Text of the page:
Apotex also argued that in the court below, Gleason J erred in law when she found that the disclosure of the later patent was sufficient. The FCA held that application of the legal test for sufficiency of disclosure to the facts of the case is a question of mixed fact and law, reviewable on the standard of palpable and overriding error. The FCA refused to revisit Gleason J’s preference for the evidence of Lilly’s experts on this issue and dismissed the appeal.
Tadalafil – Canada
On Nov 04, 2016, Federal Court of Appeal in Apotex Inc. v Eli Lilly Canada Inc, 2016 dismissed the appeal relating to double patenting & sufficiency of Canadian Patent No. 2,226,784 (784 Patent). The Court of Appeal had previously considered the issue of double patenting of this patent with a different generic company, Mylan.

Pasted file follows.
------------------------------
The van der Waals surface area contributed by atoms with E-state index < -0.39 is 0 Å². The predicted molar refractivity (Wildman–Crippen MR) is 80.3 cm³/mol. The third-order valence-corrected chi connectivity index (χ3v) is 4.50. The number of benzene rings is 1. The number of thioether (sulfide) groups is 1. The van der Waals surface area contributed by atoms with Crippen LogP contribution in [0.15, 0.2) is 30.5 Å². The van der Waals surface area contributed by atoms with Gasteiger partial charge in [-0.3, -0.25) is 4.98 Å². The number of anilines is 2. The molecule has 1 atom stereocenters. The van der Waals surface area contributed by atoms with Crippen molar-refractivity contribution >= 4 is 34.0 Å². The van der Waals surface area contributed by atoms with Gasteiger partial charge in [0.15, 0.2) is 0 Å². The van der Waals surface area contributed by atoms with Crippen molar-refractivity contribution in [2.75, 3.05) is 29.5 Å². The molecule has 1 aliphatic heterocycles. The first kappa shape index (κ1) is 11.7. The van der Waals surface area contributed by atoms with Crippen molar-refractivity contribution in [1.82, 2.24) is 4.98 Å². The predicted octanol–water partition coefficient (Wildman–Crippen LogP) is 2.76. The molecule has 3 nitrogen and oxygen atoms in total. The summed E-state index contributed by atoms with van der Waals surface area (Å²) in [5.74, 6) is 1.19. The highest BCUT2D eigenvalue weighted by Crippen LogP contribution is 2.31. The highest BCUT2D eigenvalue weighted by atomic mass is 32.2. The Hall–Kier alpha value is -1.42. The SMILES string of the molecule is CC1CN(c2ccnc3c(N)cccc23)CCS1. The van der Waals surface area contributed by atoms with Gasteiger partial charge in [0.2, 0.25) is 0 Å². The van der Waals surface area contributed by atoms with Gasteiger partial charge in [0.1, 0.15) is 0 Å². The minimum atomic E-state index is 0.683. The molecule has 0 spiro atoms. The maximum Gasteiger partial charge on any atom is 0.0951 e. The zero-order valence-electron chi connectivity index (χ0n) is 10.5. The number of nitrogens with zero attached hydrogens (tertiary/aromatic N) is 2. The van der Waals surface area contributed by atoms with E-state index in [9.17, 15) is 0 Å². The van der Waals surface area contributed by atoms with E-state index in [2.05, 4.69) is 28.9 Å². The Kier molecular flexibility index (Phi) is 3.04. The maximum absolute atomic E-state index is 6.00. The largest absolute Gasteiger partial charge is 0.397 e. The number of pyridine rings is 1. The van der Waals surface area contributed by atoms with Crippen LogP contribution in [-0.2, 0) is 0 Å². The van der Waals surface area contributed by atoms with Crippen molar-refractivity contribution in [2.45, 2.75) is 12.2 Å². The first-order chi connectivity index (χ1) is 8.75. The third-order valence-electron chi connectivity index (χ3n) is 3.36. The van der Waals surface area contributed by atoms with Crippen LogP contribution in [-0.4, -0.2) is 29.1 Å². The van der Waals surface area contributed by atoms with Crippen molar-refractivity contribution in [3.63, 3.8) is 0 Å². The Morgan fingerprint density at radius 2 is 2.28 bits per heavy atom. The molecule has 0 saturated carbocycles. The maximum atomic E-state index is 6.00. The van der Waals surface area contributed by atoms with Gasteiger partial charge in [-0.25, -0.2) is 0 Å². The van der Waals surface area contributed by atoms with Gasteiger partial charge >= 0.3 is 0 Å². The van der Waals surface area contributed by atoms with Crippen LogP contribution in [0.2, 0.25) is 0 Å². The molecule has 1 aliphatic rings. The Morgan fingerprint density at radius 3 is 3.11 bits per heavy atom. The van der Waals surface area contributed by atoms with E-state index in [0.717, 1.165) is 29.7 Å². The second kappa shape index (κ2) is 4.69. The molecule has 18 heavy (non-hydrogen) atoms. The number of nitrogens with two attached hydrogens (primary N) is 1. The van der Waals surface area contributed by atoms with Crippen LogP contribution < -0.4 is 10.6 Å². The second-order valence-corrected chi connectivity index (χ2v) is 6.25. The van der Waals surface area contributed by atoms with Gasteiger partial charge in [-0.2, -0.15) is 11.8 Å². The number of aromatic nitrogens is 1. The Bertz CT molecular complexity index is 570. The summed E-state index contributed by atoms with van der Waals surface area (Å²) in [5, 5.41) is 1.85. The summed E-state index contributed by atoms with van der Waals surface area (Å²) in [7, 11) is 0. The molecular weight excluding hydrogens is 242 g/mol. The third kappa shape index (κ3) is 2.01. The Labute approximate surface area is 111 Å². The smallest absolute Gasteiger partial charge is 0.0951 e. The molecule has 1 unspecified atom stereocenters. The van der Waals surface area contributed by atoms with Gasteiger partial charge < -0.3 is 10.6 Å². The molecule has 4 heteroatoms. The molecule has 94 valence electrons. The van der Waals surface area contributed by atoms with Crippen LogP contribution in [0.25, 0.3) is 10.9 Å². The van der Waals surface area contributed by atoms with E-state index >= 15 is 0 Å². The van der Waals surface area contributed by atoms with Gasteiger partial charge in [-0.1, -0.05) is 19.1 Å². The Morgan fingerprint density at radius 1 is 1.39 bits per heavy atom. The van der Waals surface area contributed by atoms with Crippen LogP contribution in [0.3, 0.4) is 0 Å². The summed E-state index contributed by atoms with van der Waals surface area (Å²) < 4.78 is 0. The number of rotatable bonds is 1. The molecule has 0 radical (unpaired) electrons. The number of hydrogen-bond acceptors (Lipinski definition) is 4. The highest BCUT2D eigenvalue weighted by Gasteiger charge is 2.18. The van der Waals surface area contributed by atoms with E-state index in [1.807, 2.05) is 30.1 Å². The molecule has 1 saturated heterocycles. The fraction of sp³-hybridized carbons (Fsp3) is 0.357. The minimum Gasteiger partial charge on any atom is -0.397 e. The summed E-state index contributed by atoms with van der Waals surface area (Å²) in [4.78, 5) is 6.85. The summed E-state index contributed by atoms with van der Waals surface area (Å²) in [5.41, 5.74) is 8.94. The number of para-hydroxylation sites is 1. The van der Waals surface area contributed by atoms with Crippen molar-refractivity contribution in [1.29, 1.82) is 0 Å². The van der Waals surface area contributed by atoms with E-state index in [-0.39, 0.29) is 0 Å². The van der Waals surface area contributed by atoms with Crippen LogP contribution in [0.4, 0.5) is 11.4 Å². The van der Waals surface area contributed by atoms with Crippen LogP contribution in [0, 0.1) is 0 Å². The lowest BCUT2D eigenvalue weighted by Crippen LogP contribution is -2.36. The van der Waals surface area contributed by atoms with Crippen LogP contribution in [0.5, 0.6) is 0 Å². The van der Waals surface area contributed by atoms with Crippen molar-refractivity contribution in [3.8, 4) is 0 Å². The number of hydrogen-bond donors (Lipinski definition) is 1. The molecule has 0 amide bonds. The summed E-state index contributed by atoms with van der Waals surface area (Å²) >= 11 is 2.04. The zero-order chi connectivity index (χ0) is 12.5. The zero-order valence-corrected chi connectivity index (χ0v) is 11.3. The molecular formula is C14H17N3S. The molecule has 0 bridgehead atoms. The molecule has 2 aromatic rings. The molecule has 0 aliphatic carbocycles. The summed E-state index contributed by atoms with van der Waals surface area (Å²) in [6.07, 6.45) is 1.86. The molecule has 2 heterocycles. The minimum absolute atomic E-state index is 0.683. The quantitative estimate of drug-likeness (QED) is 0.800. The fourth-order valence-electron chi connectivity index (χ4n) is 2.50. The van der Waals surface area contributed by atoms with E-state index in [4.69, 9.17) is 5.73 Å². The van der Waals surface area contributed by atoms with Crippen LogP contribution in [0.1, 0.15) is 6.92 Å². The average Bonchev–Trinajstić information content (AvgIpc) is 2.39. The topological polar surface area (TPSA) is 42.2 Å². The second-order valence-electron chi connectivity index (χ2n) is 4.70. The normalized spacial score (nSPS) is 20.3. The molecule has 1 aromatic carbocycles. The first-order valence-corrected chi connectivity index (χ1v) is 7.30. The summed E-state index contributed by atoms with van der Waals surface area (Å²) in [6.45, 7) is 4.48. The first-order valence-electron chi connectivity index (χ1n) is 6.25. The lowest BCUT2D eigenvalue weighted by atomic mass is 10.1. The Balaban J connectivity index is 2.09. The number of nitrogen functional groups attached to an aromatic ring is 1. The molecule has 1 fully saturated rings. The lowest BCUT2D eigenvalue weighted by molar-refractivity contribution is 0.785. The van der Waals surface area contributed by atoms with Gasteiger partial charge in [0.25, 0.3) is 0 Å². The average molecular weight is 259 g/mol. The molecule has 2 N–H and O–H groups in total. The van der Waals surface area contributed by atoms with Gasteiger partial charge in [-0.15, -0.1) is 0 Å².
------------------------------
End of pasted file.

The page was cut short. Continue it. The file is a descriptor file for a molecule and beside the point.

The double-patenting issue in the tadalafil (CIALIS) cases concerns two of Lilly’s patents. The earlier patent, Canadian Patent No. 2,181,377 (377 Patent), claims tadalafil and the use of tadalafil in the treatment of various disorders, but not treatment of ED specifically. The later patent, ‘784 claims the use of tadalafil for the treatment of ED. Mylan and Apotex both alleged that the later patent was invalid for obviousness-type double-patenting over the earlier one.